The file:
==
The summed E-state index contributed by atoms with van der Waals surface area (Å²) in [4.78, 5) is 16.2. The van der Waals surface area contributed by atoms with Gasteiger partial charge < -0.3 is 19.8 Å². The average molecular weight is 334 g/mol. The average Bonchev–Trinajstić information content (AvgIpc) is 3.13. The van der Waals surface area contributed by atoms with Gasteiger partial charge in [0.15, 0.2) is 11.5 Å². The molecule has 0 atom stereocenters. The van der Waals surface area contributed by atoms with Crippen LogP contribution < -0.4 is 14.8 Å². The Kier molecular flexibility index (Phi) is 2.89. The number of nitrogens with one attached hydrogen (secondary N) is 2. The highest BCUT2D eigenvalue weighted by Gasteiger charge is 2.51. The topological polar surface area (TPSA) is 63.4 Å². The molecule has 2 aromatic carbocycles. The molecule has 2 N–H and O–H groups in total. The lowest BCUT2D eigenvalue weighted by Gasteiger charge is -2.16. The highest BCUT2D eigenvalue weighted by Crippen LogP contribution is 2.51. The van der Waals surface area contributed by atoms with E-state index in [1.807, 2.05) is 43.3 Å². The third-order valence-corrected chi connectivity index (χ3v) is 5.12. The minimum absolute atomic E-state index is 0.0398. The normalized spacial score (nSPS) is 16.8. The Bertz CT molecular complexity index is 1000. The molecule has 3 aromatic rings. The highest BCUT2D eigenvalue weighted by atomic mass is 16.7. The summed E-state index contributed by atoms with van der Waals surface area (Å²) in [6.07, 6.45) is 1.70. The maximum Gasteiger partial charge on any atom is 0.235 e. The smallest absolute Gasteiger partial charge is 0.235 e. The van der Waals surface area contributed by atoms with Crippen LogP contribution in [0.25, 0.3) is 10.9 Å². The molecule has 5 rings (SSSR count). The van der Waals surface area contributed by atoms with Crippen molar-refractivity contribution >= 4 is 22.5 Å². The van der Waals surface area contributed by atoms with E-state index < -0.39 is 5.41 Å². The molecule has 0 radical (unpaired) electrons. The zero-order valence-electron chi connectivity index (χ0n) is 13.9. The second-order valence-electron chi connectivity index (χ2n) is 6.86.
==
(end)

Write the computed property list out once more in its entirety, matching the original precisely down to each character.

The summed E-state index contributed by atoms with van der Waals surface area (Å²) in [4.78, 5) is 16.2. The van der Waals surface area contributed by atoms with Gasteiger partial charge < -0.3 is 19.8 Å². The average molecular weight is 334 g/mol. The average Bonchev–Trinajstić information content (AvgIpc) is 3.13. The van der Waals surface area contributed by atoms with Gasteiger partial charge in [0.15, 0.2) is 11.5 Å². The molecule has 0 atom stereocenters. The van der Waals surface area contributed by atoms with Crippen LogP contribution < -0.4 is 14.8 Å². The Kier molecular flexibility index (Phi) is 2.89. The number of nitrogens with one attached hydrogen (secondary N) is 2. The highest BCUT2D eigenvalue weighted by Gasteiger charge is 2.51. The topological polar surface area (TPSA) is 63.4 Å². The molecule has 2 aromatic carbocycles. The molecule has 2 N–H and O–H groups in total. The lowest BCUT2D eigenvalue weighted by Gasteiger charge is -2.16. The highest BCUT2D eigenvalue weighted by Crippen LogP contribution is 2.51. The van der Waals surface area contributed by atoms with E-state index in [1.807, 2.05) is 43.3 Å². The third-order valence-corrected chi connectivity index (χ3v) is 5.12. The minimum absolute atomic E-state index is 0.0398. The normalized spacial score (nSPS) is 16.8. The Bertz CT molecular complexity index is 1000. The molecule has 3 aromatic rings. The highest BCUT2D eigenvalue weighted by atomic mass is 16.7. The summed E-state index contributed by atoms with van der Waals surface area (Å²) in [6.07, 6.45) is 1.70. The maximum Gasteiger partial charge on any atom is 0.235 e. The smallest absolute Gasteiger partial charge is 0.235 e. The van der Waals surface area contributed by atoms with Crippen LogP contribution in [0.25, 0.3) is 10.9 Å². The molecule has 5 rings (SSSR count). The van der Waals surface area contributed by atoms with Crippen molar-refractivity contribution >= 4 is 22.5 Å². The van der Waals surface area contributed by atoms with E-state index < -0.39 is 5.41 Å². The molecule has 0 radical (unpaired) electrons. The zero-order valence-electron chi connectivity index (χ0n) is 13.9. The second-order valence-electron chi connectivity index (χ2n) is 6.86.